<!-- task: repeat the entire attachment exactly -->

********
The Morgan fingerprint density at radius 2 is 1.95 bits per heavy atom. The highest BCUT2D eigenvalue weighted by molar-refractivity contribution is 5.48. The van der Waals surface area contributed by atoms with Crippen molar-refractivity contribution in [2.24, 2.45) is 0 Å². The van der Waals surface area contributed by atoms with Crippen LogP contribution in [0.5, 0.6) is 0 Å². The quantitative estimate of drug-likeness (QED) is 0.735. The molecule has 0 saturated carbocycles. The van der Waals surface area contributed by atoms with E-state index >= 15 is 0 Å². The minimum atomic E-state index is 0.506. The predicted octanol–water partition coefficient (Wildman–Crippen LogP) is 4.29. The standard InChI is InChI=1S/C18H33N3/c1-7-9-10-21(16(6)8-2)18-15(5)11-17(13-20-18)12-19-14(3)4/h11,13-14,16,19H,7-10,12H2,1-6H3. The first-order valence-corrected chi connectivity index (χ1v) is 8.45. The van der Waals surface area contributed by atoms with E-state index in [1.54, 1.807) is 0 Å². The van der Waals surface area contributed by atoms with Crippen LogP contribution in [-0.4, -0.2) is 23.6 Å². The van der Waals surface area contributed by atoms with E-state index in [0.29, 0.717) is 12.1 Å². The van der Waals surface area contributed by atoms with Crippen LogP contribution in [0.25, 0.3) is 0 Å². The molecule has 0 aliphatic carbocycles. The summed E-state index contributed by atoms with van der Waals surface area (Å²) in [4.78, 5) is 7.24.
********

The Morgan fingerprint density at radius 2 is 1.95 bits per heavy atom. The highest BCUT2D eigenvalue weighted by molar-refractivity contribution is 5.48. The van der Waals surface area contributed by atoms with Crippen molar-refractivity contribution in [2.24, 2.45) is 0 Å². The van der Waals surface area contributed by atoms with Crippen LogP contribution in [0.5, 0.6) is 0 Å². The quantitative estimate of drug-likeness (QED) is 0.735. The molecule has 0 saturated carbocycles. The van der Waals surface area contributed by atoms with E-state index >= 15 is 0 Å². The minimum atomic E-state index is 0.506. The predicted octanol–water partition coefficient (Wildman–Crippen LogP) is 4.29. The standard InChI is InChI=1S/C18H33N3/c1-7-9-10-21(16(6)8-2)18-15(5)11-17(13-20-18)12-19-14(3)4/h11,13-14,16,19H,7-10,12H2,1-6H3. The first-order valence-corrected chi connectivity index (χ1v) is 8.45. The van der Waals surface area contributed by atoms with E-state index in [1.54, 1.807) is 0 Å². The van der Waals surface area contributed by atoms with Crippen LogP contribution in [-0.4, -0.2) is 23.6 Å². The van der Waals surface area contributed by atoms with E-state index in [0.29, 0.717) is 12.1 Å². The van der Waals surface area contributed by atoms with Crippen LogP contribution in [0.25, 0.3) is 0 Å². The molecule has 0 aliphatic carbocycles. The summed E-state index contributed by atoms with van der Waals surface area (Å²) in [4.78, 5) is 7.24.